Evaluation of Societal Trends, Global Business, and the Big Picture

    Not unlike numerous other organizations, Nike underwent several transformations. In its early days, its leaders reacted defensively. Yet as it evolved and matured in its authenticity, Nike has become proactive and generates change based on forecasting needs for the future (Paine et al., 2016). Societal and global trends such as brand image, globalization, and technology influenced Nike’s transformational change effort towards holistic CSR. These more salient mega-trends continue to influence Nike’s quest for continuous CSR improvement.

    Societal & Global Trends

    Brand Image

    According to Popoli (2015), among the “most important intangible assets for firm’s competitiveness is brand image, reflecting all that which leads to the firm” (p.23). In its early days, the Nike brand was synonymous with performance through its association with elite athletes (Paine et al., 2016). Faced with growing competition and consumer preference, Nike shifted its brand to include ‘the rest of us’ and added clothing, a logo, and a targeted marketing campaign (Flamholtz & Randle, 1998). Nike went from selling athletic apparel to an intangible ideal of sports and fitness, transforming its brand image (Flamholtz & Randle, 1998). However, as consumers view organizations not just by the products they sell but also by what they stand for, their values, and their political and social affiliations (Popoli, 2015), brand image must transcend product differentiation and fancy logos. As society evolves, consumers become more conscientious about environmental and social issues; therefore, CSR and brand image are closely interrelated (Popoli, 2015).

    Brand Image Evolved. Brand image further drives Nike’s CSR policy to include authentic leadership of others in pursuit of CSR for themselves. Consumers have increased expectations of large organizations that have access to human and financial resources to influence others and affect positive change (Ali, 2014). From a systems perspective, society evaluates the behavior of a TNC along with the behaviors of others within its network, and an authentic demonstration of CSR throughout the entire network fosters a positive brand image (Popoli, 2015). For example, Greenpeace implicated Nike in a high-profile campaign to expose and challenge well-known apparel companies to prevent suppliers from polluting the water supply, even though the suppliers were not part of its GVC (Paine et al., 2016). Nike embraced the challenge and pursued a solution to address the water pollution issue, demonstrating its pursuit of CSR in a systems perspective to uphold its brand image.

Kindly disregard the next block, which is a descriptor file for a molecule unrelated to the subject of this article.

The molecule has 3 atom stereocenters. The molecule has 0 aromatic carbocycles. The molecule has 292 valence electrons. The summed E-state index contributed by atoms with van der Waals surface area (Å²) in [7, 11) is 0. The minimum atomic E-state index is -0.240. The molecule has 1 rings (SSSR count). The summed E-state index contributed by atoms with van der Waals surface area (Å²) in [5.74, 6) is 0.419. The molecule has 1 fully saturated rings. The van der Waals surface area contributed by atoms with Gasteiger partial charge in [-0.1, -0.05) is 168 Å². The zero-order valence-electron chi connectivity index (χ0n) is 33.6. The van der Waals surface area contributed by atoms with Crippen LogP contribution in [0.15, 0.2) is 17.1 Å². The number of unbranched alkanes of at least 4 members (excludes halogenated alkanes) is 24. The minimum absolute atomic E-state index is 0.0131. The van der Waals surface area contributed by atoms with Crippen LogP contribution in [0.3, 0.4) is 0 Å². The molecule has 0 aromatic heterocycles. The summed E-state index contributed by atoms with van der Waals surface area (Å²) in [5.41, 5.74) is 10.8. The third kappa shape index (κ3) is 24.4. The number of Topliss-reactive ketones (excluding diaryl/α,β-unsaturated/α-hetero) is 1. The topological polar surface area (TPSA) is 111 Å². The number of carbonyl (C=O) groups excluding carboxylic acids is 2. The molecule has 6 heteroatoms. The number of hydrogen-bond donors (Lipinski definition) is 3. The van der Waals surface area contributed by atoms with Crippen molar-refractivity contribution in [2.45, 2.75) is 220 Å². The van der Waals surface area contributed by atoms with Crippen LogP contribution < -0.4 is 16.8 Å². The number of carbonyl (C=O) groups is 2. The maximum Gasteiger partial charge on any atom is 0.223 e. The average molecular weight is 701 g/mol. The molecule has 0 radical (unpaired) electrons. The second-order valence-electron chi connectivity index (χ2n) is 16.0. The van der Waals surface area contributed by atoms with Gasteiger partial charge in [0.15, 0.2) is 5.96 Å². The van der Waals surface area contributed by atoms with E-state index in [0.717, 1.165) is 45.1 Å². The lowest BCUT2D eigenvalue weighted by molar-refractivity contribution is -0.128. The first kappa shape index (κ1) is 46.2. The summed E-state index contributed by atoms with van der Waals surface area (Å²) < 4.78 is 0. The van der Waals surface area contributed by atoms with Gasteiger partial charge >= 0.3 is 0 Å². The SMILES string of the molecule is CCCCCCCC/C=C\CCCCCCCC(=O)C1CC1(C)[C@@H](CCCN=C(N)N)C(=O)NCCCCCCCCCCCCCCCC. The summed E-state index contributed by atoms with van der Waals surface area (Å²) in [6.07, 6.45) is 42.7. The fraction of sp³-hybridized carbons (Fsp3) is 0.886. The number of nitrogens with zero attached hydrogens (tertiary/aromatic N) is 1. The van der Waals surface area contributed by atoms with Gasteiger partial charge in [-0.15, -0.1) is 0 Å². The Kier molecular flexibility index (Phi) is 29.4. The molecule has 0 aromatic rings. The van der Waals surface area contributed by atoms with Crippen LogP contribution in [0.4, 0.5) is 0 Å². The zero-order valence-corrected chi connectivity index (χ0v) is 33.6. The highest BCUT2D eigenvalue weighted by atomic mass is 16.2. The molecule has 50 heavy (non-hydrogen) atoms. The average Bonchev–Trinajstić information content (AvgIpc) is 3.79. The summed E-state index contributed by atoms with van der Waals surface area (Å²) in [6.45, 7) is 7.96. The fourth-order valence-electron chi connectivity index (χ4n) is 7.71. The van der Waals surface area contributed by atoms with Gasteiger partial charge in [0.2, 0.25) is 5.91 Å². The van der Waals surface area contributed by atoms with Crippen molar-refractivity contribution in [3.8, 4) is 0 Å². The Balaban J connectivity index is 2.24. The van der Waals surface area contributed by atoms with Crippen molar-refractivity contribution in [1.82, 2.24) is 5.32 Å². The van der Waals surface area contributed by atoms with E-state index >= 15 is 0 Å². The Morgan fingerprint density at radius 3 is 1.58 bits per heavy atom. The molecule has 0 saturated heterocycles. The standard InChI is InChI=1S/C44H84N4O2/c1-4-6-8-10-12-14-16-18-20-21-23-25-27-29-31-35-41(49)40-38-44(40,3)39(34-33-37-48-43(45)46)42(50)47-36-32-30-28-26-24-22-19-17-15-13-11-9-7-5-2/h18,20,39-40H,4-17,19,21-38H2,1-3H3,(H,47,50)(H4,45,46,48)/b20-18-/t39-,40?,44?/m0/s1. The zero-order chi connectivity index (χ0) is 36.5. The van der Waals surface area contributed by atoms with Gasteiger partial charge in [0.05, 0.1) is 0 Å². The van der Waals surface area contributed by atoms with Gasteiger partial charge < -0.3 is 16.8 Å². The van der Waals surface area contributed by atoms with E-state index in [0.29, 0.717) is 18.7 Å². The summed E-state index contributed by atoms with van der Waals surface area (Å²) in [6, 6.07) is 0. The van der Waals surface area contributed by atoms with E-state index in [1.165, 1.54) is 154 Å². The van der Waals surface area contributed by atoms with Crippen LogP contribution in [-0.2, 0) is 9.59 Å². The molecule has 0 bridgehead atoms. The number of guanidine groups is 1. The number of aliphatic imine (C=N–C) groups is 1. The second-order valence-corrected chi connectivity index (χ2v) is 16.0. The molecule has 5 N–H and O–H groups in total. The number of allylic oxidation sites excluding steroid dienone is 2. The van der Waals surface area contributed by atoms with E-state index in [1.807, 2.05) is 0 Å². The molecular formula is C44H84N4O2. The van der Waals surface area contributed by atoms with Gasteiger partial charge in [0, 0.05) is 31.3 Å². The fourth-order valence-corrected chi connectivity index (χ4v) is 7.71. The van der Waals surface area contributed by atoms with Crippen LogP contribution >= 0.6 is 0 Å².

Today, Nike is a CSR leader, and its brand image has evolved to encompass its pursuit of sustainability through innovation (Paine et al., 2016). Due to the strength of its brand image, governments, regulatory bodies, and others in the industry look to Nike as a consultant and an example of a good corporate citizen (Epstein et al., 2010).